Westmont Magazine Learning to Keep Going Forward
As a business consultant and keynote speaker, Felicia Wright Roark ’07 encourages people to face challenges, take risks and persevere. Whether she’s speaking at a conference or working with corporate clients, she pulls from lessons she learned early in life.
Abandoned by her mother at age 4 and raised by a young, single father who later suffered from drug addiction, she overcame daunting challenges as a teenager. Having been responsible for her father and younger sister during high school, she sought a safe community that would provide structure, protection and grounding in Christ for college. Westmont offered her all that, but she was not accepted. She moved forward by attending Saddleback Community College, earning a high GPA, and applying to Westmont again. After being accepted as a transfer student, Felicia took out a personal loan to cover tuition and became the first person in her immediate family to attend college. Initially, she struggled through rigorous classes while also working off-campus but eventually excelled thanks to support and affirmation from her professors.
“Knowing that professors like Greg Spencer and Deborah Dunn truly cared about the success of each student motivated me to work even harder,” she says. “They have dedicated their lives to sparking intellectual curiosity in students. Signing that loan to pay for Westmont was the best decision I’ve ever made and has paid for itself tenfold. Westmont gave me more than just an education; it provided an enduring and holistic view of the world and my life.”
After graduating with a degree in communication studies, Felicia moved to Austin, Texas. She arrived without a job or knowing anyone in the city. “I had a dream and was willing to work for it,” she says. She sought a career in broadcast journalism so she could help people make strong, educated decisions about their lives. While working in broadcasting, she helped pass the Freedom of Information Act in Texas. Seeing the impact elected officials had on the state’s broad population shifted her interest to politics.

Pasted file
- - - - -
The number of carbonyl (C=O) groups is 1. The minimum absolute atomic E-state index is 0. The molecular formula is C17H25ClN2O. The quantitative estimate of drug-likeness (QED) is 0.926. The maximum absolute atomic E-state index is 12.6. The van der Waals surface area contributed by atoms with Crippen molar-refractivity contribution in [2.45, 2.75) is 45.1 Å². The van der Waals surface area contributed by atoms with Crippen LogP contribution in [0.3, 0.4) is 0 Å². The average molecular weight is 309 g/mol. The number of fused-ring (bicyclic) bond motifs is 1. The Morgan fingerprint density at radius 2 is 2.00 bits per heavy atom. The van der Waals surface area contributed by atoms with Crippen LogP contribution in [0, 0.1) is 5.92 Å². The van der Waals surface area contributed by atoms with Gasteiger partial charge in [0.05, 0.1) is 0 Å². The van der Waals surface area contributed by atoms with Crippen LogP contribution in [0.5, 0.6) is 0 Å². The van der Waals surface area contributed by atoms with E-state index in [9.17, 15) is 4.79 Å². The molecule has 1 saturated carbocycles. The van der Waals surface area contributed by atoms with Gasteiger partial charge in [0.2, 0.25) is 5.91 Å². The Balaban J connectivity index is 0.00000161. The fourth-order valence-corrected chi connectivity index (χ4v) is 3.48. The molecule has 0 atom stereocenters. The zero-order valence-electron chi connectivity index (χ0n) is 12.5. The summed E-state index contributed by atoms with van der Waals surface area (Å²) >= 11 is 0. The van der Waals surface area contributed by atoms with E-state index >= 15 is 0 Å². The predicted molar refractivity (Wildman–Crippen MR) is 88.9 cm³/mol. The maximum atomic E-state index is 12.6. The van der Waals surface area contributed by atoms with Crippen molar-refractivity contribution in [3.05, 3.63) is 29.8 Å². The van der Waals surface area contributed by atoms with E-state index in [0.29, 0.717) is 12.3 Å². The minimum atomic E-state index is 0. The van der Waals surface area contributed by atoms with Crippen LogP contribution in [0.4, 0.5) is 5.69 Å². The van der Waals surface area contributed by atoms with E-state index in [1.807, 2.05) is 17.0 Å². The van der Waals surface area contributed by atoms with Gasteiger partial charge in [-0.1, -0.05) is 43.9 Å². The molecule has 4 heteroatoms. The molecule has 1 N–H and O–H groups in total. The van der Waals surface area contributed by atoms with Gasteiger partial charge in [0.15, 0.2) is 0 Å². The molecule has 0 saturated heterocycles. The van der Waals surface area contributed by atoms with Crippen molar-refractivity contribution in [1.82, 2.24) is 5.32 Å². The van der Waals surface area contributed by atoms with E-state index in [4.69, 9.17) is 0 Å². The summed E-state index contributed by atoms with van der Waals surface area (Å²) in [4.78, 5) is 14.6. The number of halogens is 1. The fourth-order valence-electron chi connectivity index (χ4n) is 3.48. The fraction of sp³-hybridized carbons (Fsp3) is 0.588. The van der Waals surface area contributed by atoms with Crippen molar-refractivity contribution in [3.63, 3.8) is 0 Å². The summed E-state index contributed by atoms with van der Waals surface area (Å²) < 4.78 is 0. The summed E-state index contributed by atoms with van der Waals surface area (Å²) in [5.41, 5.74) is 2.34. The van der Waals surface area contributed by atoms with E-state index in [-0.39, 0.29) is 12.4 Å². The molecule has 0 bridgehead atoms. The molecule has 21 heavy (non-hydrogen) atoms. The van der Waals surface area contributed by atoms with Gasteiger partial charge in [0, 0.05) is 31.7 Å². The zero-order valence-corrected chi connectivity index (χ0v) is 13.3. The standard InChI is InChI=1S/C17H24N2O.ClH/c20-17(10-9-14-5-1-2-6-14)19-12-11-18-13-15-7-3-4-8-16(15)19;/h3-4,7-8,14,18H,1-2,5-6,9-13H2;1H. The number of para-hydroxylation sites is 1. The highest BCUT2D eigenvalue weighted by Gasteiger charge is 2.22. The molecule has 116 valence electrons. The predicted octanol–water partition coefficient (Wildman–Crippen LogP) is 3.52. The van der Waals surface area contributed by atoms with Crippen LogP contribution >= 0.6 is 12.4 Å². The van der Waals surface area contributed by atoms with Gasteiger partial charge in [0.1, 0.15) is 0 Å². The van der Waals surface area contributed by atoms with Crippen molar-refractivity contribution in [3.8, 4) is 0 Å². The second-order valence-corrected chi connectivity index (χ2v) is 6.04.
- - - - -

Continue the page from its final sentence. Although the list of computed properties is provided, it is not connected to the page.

Felicia left a growing career in broadcasting to become a policy analyst for a state senator and later a legislative director for a state representative. “I loved being in that beautiful Capitol every day and meeting people from all over who came to testify on issues they were passionate about,” she says. “Westmont prepared me for this exciting and interesting work because I learned to think deeply and explore all angles of a topic without bias.”
After five years in the Capitol, she became a lobbyist and represented a trade association. “As a non-profit, we didn’t have the funds to donate to politicians as corporations did, but we possessed integrity and honestly reflected what our constituency cared about, which mattered to elected officials. Standing up for what you truly believe in helps you succeed—not just in politics.”
Felicia enrolled in an executive MBA program at the McCombs School of Business at the University of Texas 10 years after graduating from Westmont. Once again she stepped forward and challenged herself. She took her lessons from the Capitol and began representing businesses from the inside as a consultant for a global professional services firm. “This is what it means to be resilient and not let fear of change or challenges hold you back,” she says.
Today, Felicia works as a motivational speaker and strategy execution consultant advising Fortune 100 companies. She serves on the board of Girl Scouts of Central Texas working specifically with girls without mothers.
Felicia is married to Brian Roark, a criminal defense attorney. They bonded over a shared passion for fly fishing and a desire to represent those who have struggled in life. “Most of his clients have had hard lives and end up in bad situations,” she says. “Someone needs to be willing to stand up for them.”
“Westmont has a special place in my heart,” she says. “I grew so much, learned to speak confidently, be curious, and listen with an open mind. Most importantly, I learned to never give up. Otherwise I would never had gone to Westmont, which is an experience unlike any other.”